HRT gained wide acceptance over 30 years ago and gradually became a staple in the treatment of estrogen deficiency. Patients were pleased by the relief of menopausal symptoms offered by HRT, and physicians were generally eager to embrace this fairly convenient therapy that delayed or prevented the onset of osteoporosis through positive effects on bone turnover. In the decades since HRT was introduced, its efficacy in preventing or ameliorating vasomotor instability and genitourinary atrophy has been well established, and its efficacy in preventing osteoporosis has been confirmed by a sizable body of studies.
Early population-based retrospective analyses suggested that HRT reduced overall cardiovascular mortality through beneficial effects on the heart and vasculature. Initial enthusiasm for the use of HRT to address the increased risk of coronary heart disease (CHD) associated with estrogen deficiency was reflected in a position statement by the American Collegeof Physicians (Guidelines for counseling…, 1992) proposing that all postmenopausal women be offered HRT.
However, conflicting reports periodically emerged that raised doubts about the cardiovascular benefits of HRT and suggested that HRT might increase the risk of not only thromboembolism but also breast cancer. Over the past several years, a series of prospective trials designed to answer these questions has led to a paradigm shift in the management of estrogen deficiency and its sequelae.
Observational studies have differed in their assessments regarding the impact of HRT on CHD risk. For example, the Framingham Heart Study (Wilson et al., 1985) found no decrease in CHD risk in estrogen users, but the first part of the Nurse’s Health Study (Stampfer et al., 1985) found a significant decrease in CHD events with estrogen use. In the Heart and Estrogen/Progestin Replacement Study (Hulley et al., 1998; Grady et al., 2002), a large randomized trial specifically designed to study the effect of HRT on secondary prevention of CHD, postmenopausal patients with established heart disease were followed for 6.8 years. HRT use was associated with an increased risk of CHD events in the first year and a decreased risk of CHD events during years 3-5, but the cumulative risk of CHD was no different from that of the placebo group.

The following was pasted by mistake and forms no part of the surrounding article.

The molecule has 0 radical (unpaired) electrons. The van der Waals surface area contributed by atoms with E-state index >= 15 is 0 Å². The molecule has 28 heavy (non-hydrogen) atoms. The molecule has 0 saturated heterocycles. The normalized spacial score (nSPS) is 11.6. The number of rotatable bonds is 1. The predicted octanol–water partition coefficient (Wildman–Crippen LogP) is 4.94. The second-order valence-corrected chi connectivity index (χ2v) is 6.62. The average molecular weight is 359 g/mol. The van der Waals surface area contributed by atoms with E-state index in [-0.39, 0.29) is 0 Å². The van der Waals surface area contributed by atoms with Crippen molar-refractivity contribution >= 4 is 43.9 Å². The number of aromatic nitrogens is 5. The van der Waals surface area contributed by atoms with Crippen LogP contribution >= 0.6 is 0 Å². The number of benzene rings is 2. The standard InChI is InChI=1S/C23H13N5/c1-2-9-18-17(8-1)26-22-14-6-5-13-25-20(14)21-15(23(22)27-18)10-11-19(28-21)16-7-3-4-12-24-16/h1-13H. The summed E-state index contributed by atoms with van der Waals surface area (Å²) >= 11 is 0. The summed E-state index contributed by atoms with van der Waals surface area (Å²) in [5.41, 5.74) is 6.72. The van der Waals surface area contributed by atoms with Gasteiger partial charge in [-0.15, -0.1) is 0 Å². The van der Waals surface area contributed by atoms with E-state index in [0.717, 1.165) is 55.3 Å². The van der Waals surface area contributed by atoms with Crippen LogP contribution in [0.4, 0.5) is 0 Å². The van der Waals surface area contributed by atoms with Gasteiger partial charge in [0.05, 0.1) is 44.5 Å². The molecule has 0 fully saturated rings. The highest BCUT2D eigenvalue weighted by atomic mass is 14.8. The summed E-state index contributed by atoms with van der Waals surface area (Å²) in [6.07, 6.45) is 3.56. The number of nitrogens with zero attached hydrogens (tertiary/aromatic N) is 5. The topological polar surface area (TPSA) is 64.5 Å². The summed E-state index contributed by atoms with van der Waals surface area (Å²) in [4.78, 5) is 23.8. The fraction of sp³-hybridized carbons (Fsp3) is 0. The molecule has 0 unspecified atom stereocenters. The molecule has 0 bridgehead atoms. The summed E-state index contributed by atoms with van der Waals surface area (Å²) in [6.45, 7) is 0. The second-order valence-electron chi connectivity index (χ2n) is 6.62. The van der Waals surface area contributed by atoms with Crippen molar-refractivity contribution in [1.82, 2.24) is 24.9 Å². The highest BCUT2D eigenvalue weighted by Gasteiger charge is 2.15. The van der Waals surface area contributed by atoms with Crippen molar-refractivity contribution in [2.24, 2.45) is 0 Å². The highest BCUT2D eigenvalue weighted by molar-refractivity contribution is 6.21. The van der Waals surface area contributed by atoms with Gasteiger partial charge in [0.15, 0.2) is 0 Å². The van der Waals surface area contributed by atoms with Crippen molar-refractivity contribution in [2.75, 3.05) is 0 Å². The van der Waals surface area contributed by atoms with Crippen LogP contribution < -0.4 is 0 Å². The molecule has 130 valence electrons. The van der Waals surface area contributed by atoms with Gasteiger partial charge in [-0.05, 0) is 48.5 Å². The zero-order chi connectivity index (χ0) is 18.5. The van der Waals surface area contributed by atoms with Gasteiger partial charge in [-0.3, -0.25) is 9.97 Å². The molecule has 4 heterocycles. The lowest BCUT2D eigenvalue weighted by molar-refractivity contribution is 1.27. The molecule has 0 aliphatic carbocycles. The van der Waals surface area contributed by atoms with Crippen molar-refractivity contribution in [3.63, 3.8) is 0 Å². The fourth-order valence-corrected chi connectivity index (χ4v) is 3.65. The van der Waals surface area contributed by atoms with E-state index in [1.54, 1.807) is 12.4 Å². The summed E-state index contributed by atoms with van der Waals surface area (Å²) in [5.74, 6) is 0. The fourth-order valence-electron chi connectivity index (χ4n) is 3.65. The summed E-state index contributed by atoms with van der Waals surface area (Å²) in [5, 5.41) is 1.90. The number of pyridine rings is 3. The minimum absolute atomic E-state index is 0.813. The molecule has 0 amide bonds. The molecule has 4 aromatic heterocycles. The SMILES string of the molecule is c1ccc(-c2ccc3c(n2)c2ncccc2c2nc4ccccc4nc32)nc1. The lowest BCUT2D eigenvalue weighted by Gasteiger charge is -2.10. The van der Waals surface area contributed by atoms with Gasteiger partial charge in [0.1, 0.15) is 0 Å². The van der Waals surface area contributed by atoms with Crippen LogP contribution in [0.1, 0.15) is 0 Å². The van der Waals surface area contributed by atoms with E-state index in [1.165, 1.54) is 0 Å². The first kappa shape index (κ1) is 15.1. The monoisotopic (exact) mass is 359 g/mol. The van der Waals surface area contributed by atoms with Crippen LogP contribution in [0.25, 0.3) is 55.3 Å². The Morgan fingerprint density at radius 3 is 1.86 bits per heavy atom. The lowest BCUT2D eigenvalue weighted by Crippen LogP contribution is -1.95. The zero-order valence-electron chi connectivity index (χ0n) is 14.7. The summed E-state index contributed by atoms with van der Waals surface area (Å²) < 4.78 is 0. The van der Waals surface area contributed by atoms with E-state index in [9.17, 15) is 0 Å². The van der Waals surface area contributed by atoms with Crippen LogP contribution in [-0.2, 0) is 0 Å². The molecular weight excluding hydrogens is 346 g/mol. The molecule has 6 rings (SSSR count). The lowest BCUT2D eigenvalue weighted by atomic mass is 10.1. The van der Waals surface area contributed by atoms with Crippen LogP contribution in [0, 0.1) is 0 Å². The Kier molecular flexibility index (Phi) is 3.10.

Another large randomized trial, the landmark Women’s Health Initiative (WHI) trial (Rossouw et al., 2002; Anderson et al., 2004), evaluated the use of HRT for primary prevention of CHD. The study was made up of two parallel trials that compared estrogen or estrogen plus progesterone with placebo in healthy postmenopausal women. In patients treated with estrogen plus progesterone, a significant increase of 29% was observed in CHD events, most of which were nonfatal myocardial infarctions; no significant difference was observed in CHD deaths or revascularization procedures. The estrogenonly arm showed a 9% decrease in CHD events, but this finding was not statistically significant.